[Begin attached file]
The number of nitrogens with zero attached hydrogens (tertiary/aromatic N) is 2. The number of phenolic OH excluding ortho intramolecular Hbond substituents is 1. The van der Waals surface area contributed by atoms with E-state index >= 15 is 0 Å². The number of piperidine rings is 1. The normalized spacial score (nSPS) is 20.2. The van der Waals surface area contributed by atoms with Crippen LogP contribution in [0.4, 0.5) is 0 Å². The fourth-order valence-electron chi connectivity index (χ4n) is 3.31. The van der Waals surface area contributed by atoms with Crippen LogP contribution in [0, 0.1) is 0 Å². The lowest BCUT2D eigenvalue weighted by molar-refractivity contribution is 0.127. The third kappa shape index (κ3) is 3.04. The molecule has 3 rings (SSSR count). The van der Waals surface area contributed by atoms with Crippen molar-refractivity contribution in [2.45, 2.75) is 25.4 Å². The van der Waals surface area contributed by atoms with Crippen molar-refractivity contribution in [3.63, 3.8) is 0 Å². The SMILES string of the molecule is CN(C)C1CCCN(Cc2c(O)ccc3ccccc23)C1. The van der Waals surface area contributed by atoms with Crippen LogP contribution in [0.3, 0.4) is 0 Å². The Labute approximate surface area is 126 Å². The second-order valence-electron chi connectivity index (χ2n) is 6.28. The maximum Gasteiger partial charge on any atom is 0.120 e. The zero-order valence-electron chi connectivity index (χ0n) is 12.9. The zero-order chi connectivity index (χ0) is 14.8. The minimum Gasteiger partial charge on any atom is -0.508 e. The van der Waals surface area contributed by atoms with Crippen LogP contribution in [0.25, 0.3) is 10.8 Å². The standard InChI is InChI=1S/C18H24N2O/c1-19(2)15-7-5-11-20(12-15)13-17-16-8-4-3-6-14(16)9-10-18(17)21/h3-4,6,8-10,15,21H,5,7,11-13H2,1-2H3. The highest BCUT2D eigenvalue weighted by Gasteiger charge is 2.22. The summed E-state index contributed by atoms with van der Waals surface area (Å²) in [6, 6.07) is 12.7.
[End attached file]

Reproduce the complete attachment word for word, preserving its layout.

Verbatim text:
The number of nitrogens with zero attached hydrogens (tertiary/aromatic N) is 2. The number of phenolic OH excluding ortho intramolecular Hbond substituents is 1. The van der Waals surface area contributed by atoms with E-state index >= 15 is 0 Å². The number of piperidine rings is 1. The normalized spacial score (nSPS) is 20.2. The van der Waals surface area contributed by atoms with Crippen LogP contribution in [0.4, 0.5) is 0 Å². The fourth-order valence-electron chi connectivity index (χ4n) is 3.31. The van der Waals surface area contributed by atoms with Crippen LogP contribution in [0, 0.1) is 0 Å². The lowest BCUT2D eigenvalue weighted by molar-refractivity contribution is 0.127. The third kappa shape index (κ3) is 3.04. The molecule has 3 rings (SSSR count). The van der Waals surface area contributed by atoms with Crippen molar-refractivity contribution in [2.45, 2.75) is 25.4 Å². The van der Waals surface area contributed by atoms with Crippen molar-refractivity contribution in [3.63, 3.8) is 0 Å². The SMILES string of the molecule is CN(C)C1CCCN(Cc2c(O)ccc3ccccc23)C1. The van der Waals surface area contributed by atoms with Crippen LogP contribution in [0.3, 0.4) is 0 Å². The Labute approximate surface area is 126 Å². The second-order valence-electron chi connectivity index (χ2n) is 6.28. The maximum Gasteiger partial charge on any atom is 0.120 e. The zero-order valence-electron chi connectivity index (χ0n) is 12.9. The zero-order chi connectivity index (χ0) is 14.8. The minimum Gasteiger partial charge on any atom is -0.508 e. The van der Waals surface area contributed by atoms with Crippen LogP contribution in [0.25, 0.3) is 10.8 Å². The standard InChI is InChI=1S/C18H24N2O/c1-19(2)15-7-5-11-20(12-15)13-17-16-8-4-3-6-14(16)9-10-18(17)21/h3-4,6,8-10,15,21H,5,7,11-13H2,1-2H3. The highest BCUT2D eigenvalue weighted by Gasteiger charge is 2.22. The summed E-state index contributed by atoms with van der Waals surface area (Å²) in [6, 6.07) is 12.7.